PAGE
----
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When Apollo 11 touched down in 1969, Buzz Aldrin and Neil Armstrong became the first humans to set foot on the moon. After a worldwide goodwill tour Buzz was asked to lead NASA’s school for test pilots. He is now circling the globe encouraging scientists, politicians and businesspeople to collaborate in the quest to create a permanent colony on Mars: “It will be built by robots controlled from satellites. Every 26 months, new pioneers will take a one-way trip!”

At the age of 21 Pedro lived through the horrifying plane crash in the Andes, in which 30 lost their lives. With his rugby teammates he survived for 70 days in the middle of snow-capped mountains. They had no food, equipment or climbing expertise. After finally being rescued, Pedro studied economics and rose to CEO of Argentina’s biggest brewery. He now shares a remarkable story of human strength, showing how we can all influence outcomes at work and in life.

Benedict has lived in the Siberian wilds, survived the Skeleton Coast and crossed the Gobi. More recently he’s written novel based in the Congo and returned to the Arctic, desert and swamp to see how they’re coping with a changing world. During his speech Benedict shows off the scars from a Niowra initiation ceremony.

8 million people watched live as the Austrian BASE jumper made history: he became the first human to break the sound barrier without the assistance of a vehicle. In so doing he also broke the record for the highest manned balloon flight and highest skydive. With remarkable film clips Felix shows the planning, preparation and teamwork that made it all possible. Sharing his exhilaration, he sees his story as proof that “the only limit is the one you set yourself.”

In an extraordinary show of endurance, Mark cycled around the world in 194 days, taking 81 days off the record. In 2015 he smashed the Cairo-to-Cape Town route by 17 days, ascending 190,000 feet during 439 hours in the saddle. His approach is straightforward: “Test your limits - but don’t allow the big picture to frighten you. Devise a series of manageable targets, develop consistent work output, and teach yourself to calculate and control the risks.””

Leaving school with no qualifications, Andy kept to family tradition and became a coalminer. His friends laughed when he started climbing, but within three years he ascended the north face of the Eiger. As in his book Learning to Breathe, Andy explains how he made it from 3,000’ below ground to the Himalayas, and why he now returns to search for new routes to the summit. It’s about the joys of exceeding others’ expectations and breaking new ground.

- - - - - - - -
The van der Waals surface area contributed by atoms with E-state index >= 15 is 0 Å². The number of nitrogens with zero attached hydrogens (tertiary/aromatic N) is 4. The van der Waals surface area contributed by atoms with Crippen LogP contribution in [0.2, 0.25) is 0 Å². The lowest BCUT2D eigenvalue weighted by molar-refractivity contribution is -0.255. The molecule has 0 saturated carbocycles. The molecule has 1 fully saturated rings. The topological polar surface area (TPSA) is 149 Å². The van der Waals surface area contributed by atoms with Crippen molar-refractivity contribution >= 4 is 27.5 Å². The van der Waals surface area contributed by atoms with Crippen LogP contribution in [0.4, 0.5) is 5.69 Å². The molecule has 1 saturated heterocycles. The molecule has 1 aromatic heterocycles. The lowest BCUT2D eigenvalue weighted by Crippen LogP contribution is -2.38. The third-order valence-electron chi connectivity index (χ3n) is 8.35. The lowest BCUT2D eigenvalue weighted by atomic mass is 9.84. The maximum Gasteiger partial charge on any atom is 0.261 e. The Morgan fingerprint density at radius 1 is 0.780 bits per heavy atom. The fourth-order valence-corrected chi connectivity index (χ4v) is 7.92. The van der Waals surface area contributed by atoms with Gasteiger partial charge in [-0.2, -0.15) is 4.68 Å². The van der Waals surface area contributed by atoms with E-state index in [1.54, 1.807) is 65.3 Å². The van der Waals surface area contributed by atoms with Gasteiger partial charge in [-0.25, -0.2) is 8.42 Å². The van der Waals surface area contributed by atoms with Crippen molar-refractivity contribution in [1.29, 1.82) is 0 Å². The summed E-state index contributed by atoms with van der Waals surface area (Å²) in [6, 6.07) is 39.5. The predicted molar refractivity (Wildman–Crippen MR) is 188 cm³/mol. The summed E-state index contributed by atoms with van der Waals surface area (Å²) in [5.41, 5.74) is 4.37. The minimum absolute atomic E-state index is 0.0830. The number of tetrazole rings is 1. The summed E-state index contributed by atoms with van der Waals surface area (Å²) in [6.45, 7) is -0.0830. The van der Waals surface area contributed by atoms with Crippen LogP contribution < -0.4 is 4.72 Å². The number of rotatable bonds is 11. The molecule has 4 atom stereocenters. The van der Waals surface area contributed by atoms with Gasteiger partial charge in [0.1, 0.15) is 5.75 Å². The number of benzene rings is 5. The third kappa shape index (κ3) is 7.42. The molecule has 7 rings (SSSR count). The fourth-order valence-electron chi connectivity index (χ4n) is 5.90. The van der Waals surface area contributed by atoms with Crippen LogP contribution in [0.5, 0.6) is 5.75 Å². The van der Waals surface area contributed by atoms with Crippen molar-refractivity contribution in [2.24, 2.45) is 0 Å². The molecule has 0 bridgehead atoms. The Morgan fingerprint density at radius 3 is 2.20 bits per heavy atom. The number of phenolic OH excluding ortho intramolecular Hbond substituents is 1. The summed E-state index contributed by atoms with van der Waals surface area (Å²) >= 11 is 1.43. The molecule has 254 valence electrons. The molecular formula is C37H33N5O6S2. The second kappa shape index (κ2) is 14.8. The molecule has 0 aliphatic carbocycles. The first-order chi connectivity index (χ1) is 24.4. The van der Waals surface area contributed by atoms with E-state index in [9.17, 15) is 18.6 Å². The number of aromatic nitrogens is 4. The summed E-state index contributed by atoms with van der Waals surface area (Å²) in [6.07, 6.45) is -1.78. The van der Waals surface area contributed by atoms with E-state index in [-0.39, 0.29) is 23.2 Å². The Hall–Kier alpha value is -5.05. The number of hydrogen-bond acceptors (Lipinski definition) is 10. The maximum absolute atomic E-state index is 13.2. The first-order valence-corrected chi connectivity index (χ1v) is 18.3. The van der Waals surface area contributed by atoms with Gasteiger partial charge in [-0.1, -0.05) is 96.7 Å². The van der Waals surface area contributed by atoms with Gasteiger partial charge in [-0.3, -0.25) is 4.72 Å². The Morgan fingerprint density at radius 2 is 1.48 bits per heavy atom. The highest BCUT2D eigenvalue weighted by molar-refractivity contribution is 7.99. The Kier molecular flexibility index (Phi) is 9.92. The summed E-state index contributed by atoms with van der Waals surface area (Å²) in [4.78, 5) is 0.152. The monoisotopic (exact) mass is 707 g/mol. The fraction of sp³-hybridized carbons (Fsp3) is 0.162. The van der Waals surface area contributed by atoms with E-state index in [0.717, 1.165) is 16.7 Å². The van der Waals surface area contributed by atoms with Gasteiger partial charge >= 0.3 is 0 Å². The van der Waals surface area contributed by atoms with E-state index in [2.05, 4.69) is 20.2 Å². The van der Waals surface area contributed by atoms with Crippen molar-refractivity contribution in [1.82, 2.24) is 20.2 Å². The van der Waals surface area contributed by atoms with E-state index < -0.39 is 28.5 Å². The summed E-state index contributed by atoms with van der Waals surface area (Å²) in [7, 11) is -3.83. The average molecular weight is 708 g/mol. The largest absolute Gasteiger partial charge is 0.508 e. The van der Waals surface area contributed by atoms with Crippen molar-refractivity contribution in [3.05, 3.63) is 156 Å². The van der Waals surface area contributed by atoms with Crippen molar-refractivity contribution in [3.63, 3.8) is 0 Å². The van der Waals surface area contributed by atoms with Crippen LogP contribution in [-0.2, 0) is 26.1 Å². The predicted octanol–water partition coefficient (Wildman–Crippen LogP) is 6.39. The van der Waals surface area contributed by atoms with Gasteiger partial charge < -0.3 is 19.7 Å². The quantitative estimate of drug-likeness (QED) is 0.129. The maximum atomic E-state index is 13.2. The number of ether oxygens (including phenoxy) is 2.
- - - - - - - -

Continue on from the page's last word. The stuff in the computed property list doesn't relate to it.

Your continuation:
The former Royal Marine (aka The Arctic Tractor) led the first unsupported UK expedition from Canada to the geographic North Pole. After taking disaffected British children to African classrooms with Channel 4, Alan showed us the method to making good with a new book: Lead Yourself To Success. In presentations he emphasises the need to question norms, build total trust and make decisions purely based on the facts. Alan also advocates leading from behind.

Ed was chosen to join Cracknell and Fogle in a race to the South Pole. They skied for 16 hours each day and came in second – without any polar experience. In his workshop the hospital doctor uses storytelling and mindfulness techniques to give participants the tools to embrace challenge and live for the moment. Ed shows how exploring our feelings, opening up to change, managing criticism and agreeing short-term goals helps us withstand extreme pressure.

Dave is currently ploughing his way through a series of 25 expeditions. Each is at least 1000 miles, using a different non-motorised form of transport. Dave has paddle-boarded the Mississippi and skateboarded all the way from from Perth to Brisbane. He might also admit to dating 100 women in 100 days.

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